Raudenbush points to the The Literacy Center, in the 800 block of Hamilton Street, as an example the work APN can do.

The center started a Spanish story time this summer, and weekly attendance expanded rapidly, exceeding the it’s budget for healthy snacks promised for each child, Raudenbush said. The center approached her and she connected officials with a St. Luke’s University Health Network healthy living initiative that was able to provide snacks.

The organization’s statistic-laden inaugural report focused on four areas: family health, safe and stable communities, student learning and student preparedness for college or careers.

The survey showed that more than 66 percent of the heads of household earned a high school diploma or GED, while just about 15 percent did not graduate high school. Another 14 percent earned either an associate’s or bachelor’s degree.

More than 57 percent of residents surveyed said they don’t feel it’s safe for their children to walk to school by themselves. There are three elementary schools in the APN.

When asked which of six issues — violence, crime, drug use, alcohol use, drug sales or gang activity — was the largest public safety issue facing the neighborhood, more than half the residents selected all six. But drug sales, 67.4 percent, topped the list as the greatest concern.


Promise Neighborhoods of the Lehigh Valley and Allentown Promise Neighborhood are located in Suite 345 of the Hamilton Business Center at 1101 Hamilton St.

Survey results will be posted on the website,, in the coming weeks.

Lehigh Valley home beer delivery on horizon, as restaurants seek licenses

Posted by Reblog: Lehigh Valley News.

The Pennsylvania Liquor Control Board in December clarified rules on transporting alcohol to permit retail liquor licensees to deliver beer with a transporter-for-hire license.

Restaurants in Forks Township, Bethlehem and Allentown are among the first in Pennsylvania looking to deliver beer with their takeout food.

Legal counsel for the Pennsylvania Liquor Control Board in December clarified rules on transporting alcohol to permit holders of retail liquor licenses — such as restaurant, hotel and eating place malt beverage licenses — to obtain a transporter-for-hire license to deliver beer.

It’s not a new rule or policy, but rather a legal opinion issued in response to a question from liquor licensee Peter Gaeth in Meadville, Pennsylvania.

But it goes a long way toward meeting what customers want, said Mike Gilbert, bar manager at the 50 Yard Line Sports Bar at Pizza Como, 2626 Easton Ave. in Bethlehem.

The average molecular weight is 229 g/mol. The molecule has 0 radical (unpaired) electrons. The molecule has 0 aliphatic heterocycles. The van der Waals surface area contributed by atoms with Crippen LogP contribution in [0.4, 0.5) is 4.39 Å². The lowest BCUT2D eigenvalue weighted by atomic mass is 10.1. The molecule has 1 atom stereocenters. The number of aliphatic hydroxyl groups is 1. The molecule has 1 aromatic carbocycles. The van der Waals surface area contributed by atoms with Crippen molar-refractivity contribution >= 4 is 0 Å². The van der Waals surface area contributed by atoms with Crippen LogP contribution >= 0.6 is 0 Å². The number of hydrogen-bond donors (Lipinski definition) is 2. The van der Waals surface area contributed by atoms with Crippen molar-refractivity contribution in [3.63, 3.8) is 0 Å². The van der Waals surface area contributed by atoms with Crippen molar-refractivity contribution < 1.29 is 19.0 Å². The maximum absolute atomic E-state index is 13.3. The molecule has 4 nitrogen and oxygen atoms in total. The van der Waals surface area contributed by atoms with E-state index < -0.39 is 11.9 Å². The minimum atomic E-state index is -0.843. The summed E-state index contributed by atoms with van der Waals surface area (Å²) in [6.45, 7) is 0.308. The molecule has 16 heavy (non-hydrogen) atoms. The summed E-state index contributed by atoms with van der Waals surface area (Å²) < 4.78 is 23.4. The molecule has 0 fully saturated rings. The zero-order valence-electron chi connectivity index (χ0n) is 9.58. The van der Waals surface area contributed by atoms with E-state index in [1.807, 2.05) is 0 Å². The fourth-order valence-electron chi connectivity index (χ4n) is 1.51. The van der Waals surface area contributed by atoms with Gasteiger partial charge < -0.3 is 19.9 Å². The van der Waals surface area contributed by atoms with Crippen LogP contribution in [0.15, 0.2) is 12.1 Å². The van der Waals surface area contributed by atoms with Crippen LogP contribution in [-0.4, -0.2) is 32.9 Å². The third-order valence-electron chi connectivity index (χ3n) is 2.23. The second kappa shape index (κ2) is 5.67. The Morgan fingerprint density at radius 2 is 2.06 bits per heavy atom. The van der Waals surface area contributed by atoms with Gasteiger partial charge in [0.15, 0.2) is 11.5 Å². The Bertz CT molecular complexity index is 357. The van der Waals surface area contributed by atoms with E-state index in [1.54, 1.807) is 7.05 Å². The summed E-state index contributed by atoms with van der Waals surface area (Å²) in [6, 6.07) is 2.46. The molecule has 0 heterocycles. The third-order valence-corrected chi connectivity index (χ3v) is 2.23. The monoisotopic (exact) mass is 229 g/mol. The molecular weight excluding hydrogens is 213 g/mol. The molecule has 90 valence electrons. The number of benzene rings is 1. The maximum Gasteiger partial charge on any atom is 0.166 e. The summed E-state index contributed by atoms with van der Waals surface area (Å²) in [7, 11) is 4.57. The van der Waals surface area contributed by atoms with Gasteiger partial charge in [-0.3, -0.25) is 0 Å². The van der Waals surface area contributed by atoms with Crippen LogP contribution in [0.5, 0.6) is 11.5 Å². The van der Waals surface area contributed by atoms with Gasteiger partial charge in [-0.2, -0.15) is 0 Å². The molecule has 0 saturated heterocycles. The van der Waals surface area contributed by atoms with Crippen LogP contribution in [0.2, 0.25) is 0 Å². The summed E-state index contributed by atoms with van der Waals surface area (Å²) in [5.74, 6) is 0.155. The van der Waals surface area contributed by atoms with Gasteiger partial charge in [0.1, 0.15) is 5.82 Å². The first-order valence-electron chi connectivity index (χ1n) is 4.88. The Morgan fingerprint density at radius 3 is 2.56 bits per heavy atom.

“People have been asking for years,” he said. “They ask, jokingly and not jokingly, ‘Can I get a six-pack or a 12-pack delivered with my pizza?'”

The 50 Yard Line at Pizza Como is one of four restaurants in Lehigh and Northampton counties to apply, as of Wednesday, for the transporter-for-hire license needed to begin offering beer deliveries, said Stacy Kriedeman, spokeswoman for the Liquor Control Board. Statewide, 19 license holders as of Wednesday had requested permission to begin home delivery of beer.

The others locally are Big Woody’s at 1855 Sullivan Trail in Forks and 1841 S. Fourth St. in Allentown and Little John’s Pizza, 901 Tilghman St., also in Allentown, Kriedeman said.

Rules for beer delivery include requiring customers to pay at the licensed establishment, in all likelihood via credit card over the phone. Deliveries must be within Pennsylvania and are also limited to 192 ounces, or a 12-pack of 16-ounce cans. Wine and liquor are ineligible for delivery.

Gilbert said he is certified to train bar and restaurant employees in both Pennsylvania’s Responsible Alcohol Management Program (RAMP) and the Training for Intervention ProcedureS (TIPS) in use in multiple states, both aimed at safe and legal alcohol service. He’ll make sure Pizza Como drivers are trained to get customers’ identification matching the credit card and to avoid serving anyone visibly intoxicated.

“They are still responsible, the licensee still has the responsibility, to make sure they are not selling to those under the age of 21 or to visibly intoxicated patrons,” Kriedeman said. “The responsibilities don’t change.”

Pizza Como delivers within a 3-mile radius, Gilbert said: “If it gets that crazy, we’ll maybe expand it.”